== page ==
1.Health and Nutrition • Distributed 150 New Emergency Health Kits to restart health services catering to the needs of 1.5 million people • Supported vaccination of 1.1 million children aged 6 months to 15 years againstmeasles • Re-equipped 99 health facilities with medicine, equipment, supplies and personnel benefiting 1.5 million people • Established services for the identification and management of malnourished children and mothers with the result that 275 severely malnourished and about 21,000 moderately malnourished children and mothers were treated. • Assisted Departments of Health to reach communities that were previously unserved, by establishing a network of more than 2,100 Community Health Workers (CHWs) 2.Primary Education • Established 4,020 tented schools serving about 420,000 girls and boys, including more than 21,000 children – mostly girls – who had never attended school before. • Distributed 9,500 School-in-a-Box Kits and other educational supplies (books, school bags, etc.), serving about 420,000 students • Trained 14,500 teachers in psychosocial skills and teaching in challenging environments • Built 125 transitional shelters (for 52 schools) in high-altitude, harsh weather locations where tents are not a long-term solution • Hired 82 para-teachers where either no teacher was available or there was a shortage of teachers Water, Environment and Sanitation
• Provided safe water and sanitation to some 350,000 people in IDP camps, schools and hospitals • Repaired 322 rural water supplies serving over 310,000 people. More than 500 water supply schemes that will serve approximately an additional 750,000 people are in progress and will be completed by the end of 2007 • Supplied safe drinking water and latrines to over 190,000 students in 2,000 schools • Provided water and sanitation facilities to 29 temporary Basic Health Units • Helped build 38,400 latrines serving around 700,000 people • Distributed 160,000 hygiene kits serving about 1.1 million people
• Trained nearly 4,000 primary school teachers on school sanitation and hygiene education, with the result that almost 270,000 students received sanitation and hygiene education sessions 3.Child Protection • Distributed 687,000 winter clothing kits, one million blankets and quilts, assisting an estimated 1.5 million people • Registered and monitored 13,400 separated, unaccompanied and orphaned children • Provided psycho-social and safe play environments to nearly 18,300 childrenthrough 122 child-friendly spaces • Supported birth registration for more than 21,000 children under the age of five • Established three District Child Protection Monitoring Units in Muzaffarabad, Bagh and Mansehra • Set up two child protection centres for earthquake-affected street and working children 3. ERRA-UN Coordinated Recovery Efforts
Government leadership, donor assistance and the efforts of many humanitarian workers on the ground led to an effective and largely successful relief operation. The lives of thousands of children and women were saved by the prevention of a potential second wave of deaths from epidemics, disease and exposure to harsh winter conditions.As the official relief phase ended in April 2006, the FRC’s functions were merged with ERRA. In the interestof decentralized operations, ERRA’s agencies were set up: PERRA at provincial level in NWFP and SERRA at State level in PAK. Currently ERRA has the overall coordination, planning, financing and monitoring role while PERRA and SERRA act as the Secretariats to the respective Provincial and State Governments.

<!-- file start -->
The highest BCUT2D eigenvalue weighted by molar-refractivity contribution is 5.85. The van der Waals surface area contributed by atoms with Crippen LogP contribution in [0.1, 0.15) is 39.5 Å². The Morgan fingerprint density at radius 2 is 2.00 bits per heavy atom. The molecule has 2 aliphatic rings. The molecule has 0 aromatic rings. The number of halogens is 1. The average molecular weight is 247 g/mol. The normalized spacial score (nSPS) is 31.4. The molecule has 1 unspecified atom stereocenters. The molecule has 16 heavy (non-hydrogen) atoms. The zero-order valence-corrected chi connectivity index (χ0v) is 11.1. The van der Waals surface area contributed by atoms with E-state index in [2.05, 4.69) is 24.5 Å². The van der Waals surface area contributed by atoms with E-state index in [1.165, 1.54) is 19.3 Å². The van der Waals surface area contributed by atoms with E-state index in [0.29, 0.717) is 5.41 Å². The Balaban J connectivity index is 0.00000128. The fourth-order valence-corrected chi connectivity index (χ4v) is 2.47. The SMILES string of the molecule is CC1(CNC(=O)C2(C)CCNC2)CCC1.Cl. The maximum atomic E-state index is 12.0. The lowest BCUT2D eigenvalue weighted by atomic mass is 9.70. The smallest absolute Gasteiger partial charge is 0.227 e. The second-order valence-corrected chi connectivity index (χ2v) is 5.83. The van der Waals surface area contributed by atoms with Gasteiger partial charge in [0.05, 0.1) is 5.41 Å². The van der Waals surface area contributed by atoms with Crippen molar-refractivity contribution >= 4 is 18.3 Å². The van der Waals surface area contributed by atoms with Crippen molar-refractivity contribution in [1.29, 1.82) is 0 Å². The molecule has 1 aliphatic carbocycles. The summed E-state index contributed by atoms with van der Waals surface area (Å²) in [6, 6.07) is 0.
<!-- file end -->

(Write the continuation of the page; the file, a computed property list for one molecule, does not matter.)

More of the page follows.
ERRA’s District Reconstruction Units work closely with the district line departments and NGOs to coordinate the implementation of plans. After extensive consultations between ERRA, Inter-Agency Standing Committee members and other stakeholders, theERRA-UN Early Recovery Plan from May 2006 to April 2007 was established at an estimated cost of $295 million dollars. The plan presents the concrete actions required in the critical period of transition from relief to rehabilitation and reconstruction to support affected people. Under the banner “Rebuild and Revive with Dignity and Hope”, it marks the shift from saving lives to restoring livelihoods in the earthquake-affected areas. 4. UNICEF Support to the ERRA-UN Early Recovery and Rehabilitation Plan (May 2006 to April 2007)
UNICEF directly supports the ERRA-UN Early Recovery Plan efforts in Education, Water and Sanitation, Health and Support to Vulnerable Children through its Primary Education, Water, Environment and Sanitation, Health and Child Protection projects. UNICEF’s assistance focuses on the integrated delivery of improved basic social services in the affected areas; institutional and community capacity building; humanitarian support for the remaining IDP caseload and the most vulnerable population; and advocacy and facilitation for policy and legislative reform in six of the nine affected districts – Abbotabad, Battagram and Mansehra in NWFP, and Bagh, Muzaffarabad and Neelum in PAK. The sectors of the Emergency Support Programme established as a response to the earthquake are aligned with those in the ongoing 2004-2008 Government of Pakistan-UNICEF Country Programme Plan of Action. The 2005 earthquake was Pakistan’s biggest ever natural disaster but there have been others of varying degrees during UNICEF’s almost sixty years of work in the country.